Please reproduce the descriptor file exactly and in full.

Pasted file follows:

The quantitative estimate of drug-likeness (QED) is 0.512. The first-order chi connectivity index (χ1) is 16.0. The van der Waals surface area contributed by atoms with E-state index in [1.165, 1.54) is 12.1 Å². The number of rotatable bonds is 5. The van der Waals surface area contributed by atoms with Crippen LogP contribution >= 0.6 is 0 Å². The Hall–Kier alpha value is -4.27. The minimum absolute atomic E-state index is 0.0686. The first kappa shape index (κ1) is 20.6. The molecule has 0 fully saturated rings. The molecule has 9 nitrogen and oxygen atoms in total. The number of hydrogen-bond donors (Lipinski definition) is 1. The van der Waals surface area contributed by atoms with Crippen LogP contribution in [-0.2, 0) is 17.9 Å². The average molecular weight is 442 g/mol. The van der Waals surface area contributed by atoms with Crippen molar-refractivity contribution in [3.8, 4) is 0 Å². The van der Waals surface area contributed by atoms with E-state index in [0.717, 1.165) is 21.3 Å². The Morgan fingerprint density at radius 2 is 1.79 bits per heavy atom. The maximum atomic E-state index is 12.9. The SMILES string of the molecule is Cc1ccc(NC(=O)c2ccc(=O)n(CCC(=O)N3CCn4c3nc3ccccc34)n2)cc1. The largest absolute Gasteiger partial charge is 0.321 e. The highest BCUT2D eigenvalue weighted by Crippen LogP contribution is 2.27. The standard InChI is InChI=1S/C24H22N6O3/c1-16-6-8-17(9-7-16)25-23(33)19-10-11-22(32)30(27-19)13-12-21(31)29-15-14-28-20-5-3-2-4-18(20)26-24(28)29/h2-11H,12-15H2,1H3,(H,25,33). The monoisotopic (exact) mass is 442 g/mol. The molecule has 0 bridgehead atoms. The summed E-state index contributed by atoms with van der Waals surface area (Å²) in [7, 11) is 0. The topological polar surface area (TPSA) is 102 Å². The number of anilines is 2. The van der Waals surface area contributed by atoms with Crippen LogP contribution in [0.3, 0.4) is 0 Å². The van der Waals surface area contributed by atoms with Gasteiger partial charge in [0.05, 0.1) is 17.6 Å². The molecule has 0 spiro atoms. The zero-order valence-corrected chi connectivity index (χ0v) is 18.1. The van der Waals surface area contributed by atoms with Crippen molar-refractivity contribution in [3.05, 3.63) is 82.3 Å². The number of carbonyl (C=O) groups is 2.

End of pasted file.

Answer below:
The quantitative estimate of drug-likeness (QED) is 0.512. The first-order chi connectivity index (χ1) is 16.0. The van der Waals surface area contributed by atoms with E-state index in [1.165, 1.54) is 12.1 Å². The number of rotatable bonds is 5. The van der Waals surface area contributed by atoms with Crippen LogP contribution >= 0.6 is 0 Å². The Hall–Kier alpha value is -4.27. The minimum absolute atomic E-state index is 0.0686. The first kappa shape index (κ1) is 20.6. The molecule has 0 fully saturated rings. The molecule has 9 nitrogen and oxygen atoms in total. The number of hydrogen-bond donors (Lipinski definition) is 1. The van der Waals surface area contributed by atoms with Crippen LogP contribution in [-0.2, 0) is 17.9 Å². The average molecular weight is 442 g/mol. The van der Waals surface area contributed by atoms with Crippen molar-refractivity contribution in [3.8, 4) is 0 Å². The van der Waals surface area contributed by atoms with E-state index in [0.717, 1.165) is 21.3 Å². The Morgan fingerprint density at radius 2 is 1.79 bits per heavy atom. The maximum atomic E-state index is 12.9. The SMILES string of the molecule is Cc1ccc(NC(=O)c2ccc(=O)n(CCC(=O)N3CCn4c3nc3ccccc34)n2)cc1. The largest absolute Gasteiger partial charge is 0.321 e. The highest BCUT2D eigenvalue weighted by Crippen LogP contribution is 2.27. The standard InChI is InChI=1S/C24H22N6O3/c1-16-6-8-17(9-7-16)25-23(33)19-10-11-22(32)30(27-19)13-12-21(31)29-15-14-28-20-5-3-2-4-18(20)26-24(28)29/h2-11H,12-15H2,1H3,(H,25,33). The monoisotopic (exact) mass is 442 g/mol. The molecule has 0 bridgehead atoms. The summed E-state index contributed by atoms with van der Waals surface area (Å²) in [7, 11) is 0. The topological polar surface area (TPSA) is 102 Å². The number of anilines is 2. The van der Waals surface area contributed by atoms with Crippen LogP contribution in [0.3, 0.4) is 0 Å². The van der Waals surface area contributed by atoms with Gasteiger partial charge in [0.05, 0.1) is 17.6 Å². The molecule has 0 spiro atoms. The zero-order valence-corrected chi connectivity index (χ0v) is 18.1. The van der Waals surface area contributed by atoms with Crippen molar-refractivity contribution in [3.05, 3.63) is 82.3 Å². The number of carbonyl (C=O) groups is 2.